In most states, the share of Black students arrested is at least 10 percentage points higher than their share of enrollment in schools with at least one arrest.
The correlation between law enforcement presence and school arrests and referrals is likely higher than is reflected in the voluntarily reported federal data. For example, Hawaii, which reports the highest percentage of students referred to law enforcement and the second highest percentage of students arrested, does not report any law enforcement officer stationed in schools. However, police officers do have a significant presence in Hawaii schools. As recently as 2014, the Hawaii County Police Department received a federal grant to fund school police officers, and in 2015, Hawaii News Now reported that in the city of Wetumpka alone, 20 police officers were assigned to schools.
Recent incidents — like a police officer in South Carolina violently tearing a young girl from her desk or an officer in North Carolina body slamming a young girl — have prompted many to question whether police officers belong in schools. Data reports, like last week’s Education Week reporting, show us that school policing is a matter of nationwide significance that affects racial justice and educational equity. When students of color are met with a police response, they are also more likely to be a part of the 1.6 million students who attend a school with a cop but no counselor.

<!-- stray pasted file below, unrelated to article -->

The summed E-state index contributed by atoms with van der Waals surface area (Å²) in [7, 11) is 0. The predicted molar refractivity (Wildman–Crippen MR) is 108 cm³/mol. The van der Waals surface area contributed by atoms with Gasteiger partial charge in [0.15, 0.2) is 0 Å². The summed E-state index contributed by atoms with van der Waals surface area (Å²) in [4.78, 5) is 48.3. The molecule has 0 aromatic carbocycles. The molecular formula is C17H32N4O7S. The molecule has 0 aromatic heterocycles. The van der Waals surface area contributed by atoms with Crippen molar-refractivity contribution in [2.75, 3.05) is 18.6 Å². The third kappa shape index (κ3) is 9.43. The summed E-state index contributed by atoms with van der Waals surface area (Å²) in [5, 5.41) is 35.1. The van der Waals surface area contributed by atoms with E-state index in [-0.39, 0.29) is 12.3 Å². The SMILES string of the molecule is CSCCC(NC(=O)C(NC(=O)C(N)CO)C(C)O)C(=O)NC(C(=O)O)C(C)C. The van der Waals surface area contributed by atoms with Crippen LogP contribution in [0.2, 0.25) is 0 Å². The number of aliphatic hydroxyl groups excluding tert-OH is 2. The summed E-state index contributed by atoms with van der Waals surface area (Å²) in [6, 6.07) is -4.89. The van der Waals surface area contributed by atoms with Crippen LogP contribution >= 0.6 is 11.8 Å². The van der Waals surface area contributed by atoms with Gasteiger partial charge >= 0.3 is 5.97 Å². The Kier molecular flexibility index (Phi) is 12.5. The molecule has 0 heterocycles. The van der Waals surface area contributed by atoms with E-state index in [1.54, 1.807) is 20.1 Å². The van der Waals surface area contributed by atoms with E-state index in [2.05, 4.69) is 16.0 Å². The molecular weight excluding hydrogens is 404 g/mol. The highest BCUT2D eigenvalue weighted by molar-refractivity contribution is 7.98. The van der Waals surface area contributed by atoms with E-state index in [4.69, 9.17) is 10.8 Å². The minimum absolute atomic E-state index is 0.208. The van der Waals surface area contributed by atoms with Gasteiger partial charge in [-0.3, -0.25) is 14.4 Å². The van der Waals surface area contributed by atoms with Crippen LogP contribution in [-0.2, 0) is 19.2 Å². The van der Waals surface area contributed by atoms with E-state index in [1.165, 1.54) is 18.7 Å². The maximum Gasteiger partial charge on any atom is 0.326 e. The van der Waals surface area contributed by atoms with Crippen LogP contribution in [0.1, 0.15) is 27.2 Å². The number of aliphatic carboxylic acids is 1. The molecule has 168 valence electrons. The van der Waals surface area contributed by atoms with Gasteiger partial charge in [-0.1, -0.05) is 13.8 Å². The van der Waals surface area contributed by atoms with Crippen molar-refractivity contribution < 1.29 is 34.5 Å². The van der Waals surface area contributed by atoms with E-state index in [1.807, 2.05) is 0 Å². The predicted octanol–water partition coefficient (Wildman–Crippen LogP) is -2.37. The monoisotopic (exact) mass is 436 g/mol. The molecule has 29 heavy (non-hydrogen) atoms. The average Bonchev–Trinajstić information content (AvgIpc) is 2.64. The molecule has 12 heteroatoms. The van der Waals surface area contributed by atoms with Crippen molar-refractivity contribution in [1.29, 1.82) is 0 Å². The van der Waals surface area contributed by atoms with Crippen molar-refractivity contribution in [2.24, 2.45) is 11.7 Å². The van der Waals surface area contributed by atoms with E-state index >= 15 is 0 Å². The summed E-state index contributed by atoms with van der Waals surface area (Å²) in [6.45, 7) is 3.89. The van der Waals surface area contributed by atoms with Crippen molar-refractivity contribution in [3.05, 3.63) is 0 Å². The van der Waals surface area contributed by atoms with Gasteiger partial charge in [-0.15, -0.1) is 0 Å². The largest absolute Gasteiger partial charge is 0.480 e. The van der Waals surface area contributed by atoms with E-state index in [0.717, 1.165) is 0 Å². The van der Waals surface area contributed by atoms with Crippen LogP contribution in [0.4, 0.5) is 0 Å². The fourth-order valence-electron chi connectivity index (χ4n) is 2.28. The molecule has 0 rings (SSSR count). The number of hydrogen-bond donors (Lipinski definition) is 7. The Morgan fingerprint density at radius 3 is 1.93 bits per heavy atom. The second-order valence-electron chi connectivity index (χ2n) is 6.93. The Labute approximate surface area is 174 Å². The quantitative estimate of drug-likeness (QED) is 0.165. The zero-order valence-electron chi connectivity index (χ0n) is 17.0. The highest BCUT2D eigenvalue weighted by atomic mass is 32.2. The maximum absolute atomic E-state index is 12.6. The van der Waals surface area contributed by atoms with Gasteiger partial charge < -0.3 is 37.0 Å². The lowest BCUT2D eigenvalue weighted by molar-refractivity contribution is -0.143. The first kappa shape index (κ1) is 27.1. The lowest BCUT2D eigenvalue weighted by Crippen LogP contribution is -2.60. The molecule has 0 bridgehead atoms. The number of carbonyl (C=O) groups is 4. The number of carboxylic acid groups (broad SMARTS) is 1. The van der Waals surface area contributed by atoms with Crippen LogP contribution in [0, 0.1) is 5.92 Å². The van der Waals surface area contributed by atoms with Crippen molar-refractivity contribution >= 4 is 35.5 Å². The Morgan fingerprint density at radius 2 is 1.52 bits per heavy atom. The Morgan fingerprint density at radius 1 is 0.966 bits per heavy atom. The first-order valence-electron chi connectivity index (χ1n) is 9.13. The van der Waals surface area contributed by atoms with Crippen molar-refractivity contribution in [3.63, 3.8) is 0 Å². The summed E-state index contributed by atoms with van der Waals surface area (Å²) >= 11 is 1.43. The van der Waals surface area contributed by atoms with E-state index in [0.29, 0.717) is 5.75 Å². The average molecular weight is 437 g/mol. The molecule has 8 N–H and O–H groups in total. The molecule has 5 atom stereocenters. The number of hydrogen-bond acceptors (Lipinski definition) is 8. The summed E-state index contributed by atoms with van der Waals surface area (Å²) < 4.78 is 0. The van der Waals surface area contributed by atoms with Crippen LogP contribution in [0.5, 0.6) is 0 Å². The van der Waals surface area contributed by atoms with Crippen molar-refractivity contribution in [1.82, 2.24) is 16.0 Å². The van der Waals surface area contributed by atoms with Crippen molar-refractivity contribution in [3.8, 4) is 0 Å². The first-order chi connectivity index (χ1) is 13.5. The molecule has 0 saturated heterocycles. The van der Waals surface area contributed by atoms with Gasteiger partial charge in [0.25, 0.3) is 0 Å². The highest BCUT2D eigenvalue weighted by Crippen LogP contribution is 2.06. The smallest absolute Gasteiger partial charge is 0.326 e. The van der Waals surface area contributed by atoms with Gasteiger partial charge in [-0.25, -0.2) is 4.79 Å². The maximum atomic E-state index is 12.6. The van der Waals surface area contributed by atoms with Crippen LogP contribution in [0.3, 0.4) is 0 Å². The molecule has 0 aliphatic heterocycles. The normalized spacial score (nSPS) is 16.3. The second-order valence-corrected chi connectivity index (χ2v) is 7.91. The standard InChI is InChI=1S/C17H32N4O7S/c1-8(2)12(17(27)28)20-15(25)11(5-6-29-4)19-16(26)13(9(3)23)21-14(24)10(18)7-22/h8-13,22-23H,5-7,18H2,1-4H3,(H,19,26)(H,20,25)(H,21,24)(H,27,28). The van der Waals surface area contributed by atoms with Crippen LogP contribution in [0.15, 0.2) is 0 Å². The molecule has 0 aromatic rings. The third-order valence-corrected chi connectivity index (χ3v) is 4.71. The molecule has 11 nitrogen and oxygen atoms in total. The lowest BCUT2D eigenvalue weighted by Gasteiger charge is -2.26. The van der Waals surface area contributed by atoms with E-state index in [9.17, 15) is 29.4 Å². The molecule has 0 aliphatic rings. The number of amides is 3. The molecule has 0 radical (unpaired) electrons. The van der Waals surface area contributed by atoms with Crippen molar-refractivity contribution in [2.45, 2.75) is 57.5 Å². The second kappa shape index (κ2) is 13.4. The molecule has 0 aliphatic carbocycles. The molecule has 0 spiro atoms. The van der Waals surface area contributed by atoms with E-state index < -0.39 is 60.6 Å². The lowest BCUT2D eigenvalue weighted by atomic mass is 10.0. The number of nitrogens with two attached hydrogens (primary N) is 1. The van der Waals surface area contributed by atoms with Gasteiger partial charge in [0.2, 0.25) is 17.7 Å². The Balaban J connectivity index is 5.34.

Approaching the education of children through law and order policies is wrong. It perpetuates fear tinged by racial stereotypes and undermines the supportive learning environment that every child deserves. In the words of Justice Stevens, school is the “first opportunity most citizens have to experience the power of government. . . . The values they learn there, they take with them in life.”
Our schools should not prepare Black children to be treated as criminals. Rather, all children should learn from their education that they are valued and deserving of support.
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